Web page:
State Sen. Joe Simitian, D-Palo Alto, has introduced legislation -- favored by charter school interests –- that would boost oversight and accountability for the 912 publicly funded charter schools serving 365,000 California children.
The bill establishes minimum performance criteria charters must meet, or face hearings before the State Board of Education and the local chartering agency.
Simitian raised the topic to a somewhat skeptical roomful of school board members Saturday, who had gathered in Palo Alto for the senator's semi-annual "education update."
The support of the Charter Schools Association "has surprised everyone ... and it makes some people nervous," said Simitian, the son of two public-school teachers and long viewed as an ally of traditional interests in the rift that has grown between traditional schools and the more experimental charters.
"The reason (charter interests) are supporters is, their view is, 'We know we're subject to criticism, and we think if we can prove we're prepared to meet the high expectations people set for us, people will be more accepting of what we're trying to offer.'"
SImitian expressed disappointment there has not been more cooperation between traditional and charter schools.
"In a perfect world, the hope was the folks would step up and say, 'We've got a wonderful opportunity to provide education and partner, but in the real world it didn't always turn out that way.
"Sometimes it did, but more often than not folks viewed charter schools and districts as competitors, things got confrontational and it's been a struggle along the way."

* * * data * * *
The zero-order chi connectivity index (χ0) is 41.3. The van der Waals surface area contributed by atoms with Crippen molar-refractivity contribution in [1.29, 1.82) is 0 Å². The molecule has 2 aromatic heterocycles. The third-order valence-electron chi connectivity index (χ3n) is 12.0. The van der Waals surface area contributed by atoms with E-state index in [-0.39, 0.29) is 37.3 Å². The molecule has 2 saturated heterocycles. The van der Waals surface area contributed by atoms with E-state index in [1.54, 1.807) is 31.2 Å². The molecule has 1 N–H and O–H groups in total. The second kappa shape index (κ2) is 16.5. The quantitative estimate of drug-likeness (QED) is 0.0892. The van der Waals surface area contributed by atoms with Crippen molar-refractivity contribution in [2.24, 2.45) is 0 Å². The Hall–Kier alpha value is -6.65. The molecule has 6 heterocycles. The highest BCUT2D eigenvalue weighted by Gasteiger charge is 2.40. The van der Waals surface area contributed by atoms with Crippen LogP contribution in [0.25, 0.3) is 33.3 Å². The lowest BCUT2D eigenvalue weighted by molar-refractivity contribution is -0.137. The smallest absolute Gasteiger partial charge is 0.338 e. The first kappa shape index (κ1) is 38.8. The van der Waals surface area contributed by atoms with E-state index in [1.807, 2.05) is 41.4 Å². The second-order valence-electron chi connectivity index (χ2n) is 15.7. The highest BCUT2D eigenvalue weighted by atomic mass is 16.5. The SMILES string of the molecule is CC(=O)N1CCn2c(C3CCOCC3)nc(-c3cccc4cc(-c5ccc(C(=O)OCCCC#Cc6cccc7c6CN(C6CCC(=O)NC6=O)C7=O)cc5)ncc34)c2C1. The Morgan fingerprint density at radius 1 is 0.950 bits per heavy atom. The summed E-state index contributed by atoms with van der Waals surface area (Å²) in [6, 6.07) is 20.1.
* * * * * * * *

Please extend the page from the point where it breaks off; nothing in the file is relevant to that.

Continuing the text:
More than 100 people -- at least half of them school board members or administrators from districts from Santa Cruz to San Carlos -- gathered for two hours to hear Simitian's update.
Simitian said he sees "the basic outlines" of a deal for the legislature to agree to a state budget by June 15, involving compromises on public-employee pension reform, a state spending cap and some reforms of the California Environmental Quality Act.
But Gov. Jerry Brown's failure to get a June ballot measure to extend $12 billion in taxes for five years presents the potential for a "world of hurt."
Although state income and property-tax receipts have come in somewhat higher than expected, a serious budget gap remains if the legislature refuses to unilaterally extend the taxes pending a statewide vote.
"Bleak doesn't begin to describe it," he said.
"There's going to be a lot of scrambling to make the unworkable work," including furlough days and a shortened school year, he said.